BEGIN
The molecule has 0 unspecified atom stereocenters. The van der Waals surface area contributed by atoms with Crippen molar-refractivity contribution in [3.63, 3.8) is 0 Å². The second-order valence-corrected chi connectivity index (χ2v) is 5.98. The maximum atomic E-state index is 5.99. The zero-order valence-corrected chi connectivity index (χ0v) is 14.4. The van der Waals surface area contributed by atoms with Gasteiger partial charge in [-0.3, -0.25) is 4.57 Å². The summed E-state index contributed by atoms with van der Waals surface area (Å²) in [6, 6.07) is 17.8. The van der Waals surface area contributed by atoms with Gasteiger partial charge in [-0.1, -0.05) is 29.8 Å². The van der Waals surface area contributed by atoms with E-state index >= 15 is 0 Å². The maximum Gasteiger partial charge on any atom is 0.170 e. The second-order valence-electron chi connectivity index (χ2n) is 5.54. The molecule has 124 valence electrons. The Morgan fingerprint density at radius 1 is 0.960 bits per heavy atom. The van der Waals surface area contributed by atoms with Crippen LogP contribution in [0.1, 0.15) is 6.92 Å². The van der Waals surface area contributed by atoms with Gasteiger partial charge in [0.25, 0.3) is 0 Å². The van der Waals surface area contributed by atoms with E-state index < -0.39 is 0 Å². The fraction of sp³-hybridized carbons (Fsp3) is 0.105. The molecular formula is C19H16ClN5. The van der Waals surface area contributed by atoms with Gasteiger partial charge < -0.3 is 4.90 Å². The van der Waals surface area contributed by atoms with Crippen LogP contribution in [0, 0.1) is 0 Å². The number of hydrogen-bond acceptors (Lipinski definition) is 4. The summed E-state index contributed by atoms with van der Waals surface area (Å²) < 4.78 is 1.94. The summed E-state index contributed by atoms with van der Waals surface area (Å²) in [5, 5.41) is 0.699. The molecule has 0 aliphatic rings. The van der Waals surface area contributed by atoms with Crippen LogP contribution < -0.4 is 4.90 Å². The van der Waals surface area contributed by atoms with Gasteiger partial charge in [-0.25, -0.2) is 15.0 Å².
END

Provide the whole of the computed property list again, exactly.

The molecule has 0 unspecified atom stereocenters. The van der Waals surface area contributed by atoms with Crippen molar-refractivity contribution in [3.63, 3.8) is 0 Å². The second-order valence-corrected chi connectivity index (χ2v) is 5.98. The maximum atomic E-state index is 5.99. The zero-order valence-corrected chi connectivity index (χ0v) is 14.4. The van der Waals surface area contributed by atoms with Gasteiger partial charge in [-0.3, -0.25) is 4.57 Å². The summed E-state index contributed by atoms with van der Waals surface area (Å²) in [6, 6.07) is 17.8. The van der Waals surface area contributed by atoms with Gasteiger partial charge in [-0.1, -0.05) is 29.8 Å². The van der Waals surface area contributed by atoms with E-state index >= 15 is 0 Å². The maximum Gasteiger partial charge on any atom is 0.170 e. The second-order valence-electron chi connectivity index (χ2n) is 5.54. The molecule has 124 valence electrons. The Morgan fingerprint density at radius 1 is 0.960 bits per heavy atom. The van der Waals surface area contributed by atoms with Crippen LogP contribution in [0.1, 0.15) is 6.92 Å². The van der Waals surface area contributed by atoms with Gasteiger partial charge in [0.25, 0.3) is 0 Å². The van der Waals surface area contributed by atoms with E-state index < -0.39 is 0 Å². The fraction of sp³-hybridized carbons (Fsp3) is 0.105. The molecular formula is C19H16ClN5. The van der Waals surface area contributed by atoms with Gasteiger partial charge < -0.3 is 4.90 Å². The van der Waals surface area contributed by atoms with Crippen LogP contribution in [0, 0.1) is 0 Å². The number of hydrogen-bond acceptors (Lipinski definition) is 4. The summed E-state index contributed by atoms with van der Waals surface area (Å²) < 4.78 is 1.94. The summed E-state index contributed by atoms with van der Waals surface area (Å²) in [5, 5.41) is 0.699. The molecule has 0 aliphatic rings. The van der Waals surface area contributed by atoms with Crippen LogP contribution < -0.4 is 4.90 Å². The van der Waals surface area contributed by atoms with Gasteiger partial charge in [-0.25, -0.2) is 15.0 Å².